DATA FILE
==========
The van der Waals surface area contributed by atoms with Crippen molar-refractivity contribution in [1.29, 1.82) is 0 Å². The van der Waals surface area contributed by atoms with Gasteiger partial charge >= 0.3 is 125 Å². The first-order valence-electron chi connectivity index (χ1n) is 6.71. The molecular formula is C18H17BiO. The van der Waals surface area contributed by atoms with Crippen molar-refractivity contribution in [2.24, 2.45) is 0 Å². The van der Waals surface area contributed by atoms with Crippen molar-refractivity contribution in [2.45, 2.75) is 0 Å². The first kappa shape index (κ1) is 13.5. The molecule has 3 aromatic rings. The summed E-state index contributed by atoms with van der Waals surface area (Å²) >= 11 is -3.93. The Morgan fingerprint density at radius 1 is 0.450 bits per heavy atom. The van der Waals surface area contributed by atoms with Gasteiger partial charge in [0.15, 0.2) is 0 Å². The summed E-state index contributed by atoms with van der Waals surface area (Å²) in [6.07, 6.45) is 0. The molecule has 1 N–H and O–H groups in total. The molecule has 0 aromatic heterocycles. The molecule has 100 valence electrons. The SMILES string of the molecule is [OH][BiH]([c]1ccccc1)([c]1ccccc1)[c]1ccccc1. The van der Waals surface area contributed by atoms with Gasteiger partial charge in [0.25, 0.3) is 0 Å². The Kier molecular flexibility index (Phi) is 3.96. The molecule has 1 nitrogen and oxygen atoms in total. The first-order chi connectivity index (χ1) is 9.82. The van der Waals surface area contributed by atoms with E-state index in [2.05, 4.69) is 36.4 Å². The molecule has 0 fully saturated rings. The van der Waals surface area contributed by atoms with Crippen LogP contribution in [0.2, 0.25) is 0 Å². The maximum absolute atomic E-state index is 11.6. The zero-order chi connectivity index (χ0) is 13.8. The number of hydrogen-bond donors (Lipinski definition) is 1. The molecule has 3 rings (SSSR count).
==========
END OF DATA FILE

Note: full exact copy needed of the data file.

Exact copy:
The van der Waals surface area contributed by atoms with Crippen molar-refractivity contribution in [1.29, 1.82) is 0 Å². The van der Waals surface area contributed by atoms with Gasteiger partial charge >= 0.3 is 125 Å². The first-order valence-electron chi connectivity index (χ1n) is 6.71. The molecular formula is C18H17BiO. The van der Waals surface area contributed by atoms with Crippen molar-refractivity contribution in [2.24, 2.45) is 0 Å². The van der Waals surface area contributed by atoms with Crippen molar-refractivity contribution in [2.45, 2.75) is 0 Å². The first kappa shape index (κ1) is 13.5. The molecule has 3 aromatic rings. The summed E-state index contributed by atoms with van der Waals surface area (Å²) >= 11 is -3.93. The Morgan fingerprint density at radius 1 is 0.450 bits per heavy atom. The van der Waals surface area contributed by atoms with Gasteiger partial charge in [0.15, 0.2) is 0 Å². The summed E-state index contributed by atoms with van der Waals surface area (Å²) in [6.07, 6.45) is 0. The molecule has 1 N–H and O–H groups in total. The molecule has 0 aromatic heterocycles. The molecule has 100 valence electrons. The SMILES string of the molecule is [OH][BiH]([c]1ccccc1)([c]1ccccc1)[c]1ccccc1. The van der Waals surface area contributed by atoms with Gasteiger partial charge in [0.25, 0.3) is 0 Å². The Kier molecular flexibility index (Phi) is 3.96. The molecule has 1 nitrogen and oxygen atoms in total. The first-order chi connectivity index (χ1) is 9.82. The van der Waals surface area contributed by atoms with E-state index in [2.05, 4.69) is 36.4 Å². The molecule has 0 fully saturated rings. The van der Waals surface area contributed by atoms with Crippen LogP contribution in [0.2, 0.25) is 0 Å². The maximum absolute atomic E-state index is 11.6. The zero-order chi connectivity index (χ0) is 13.8. The number of hydrogen-bond donors (Lipinski definition) is 1. The molecule has 3 rings (SSSR count).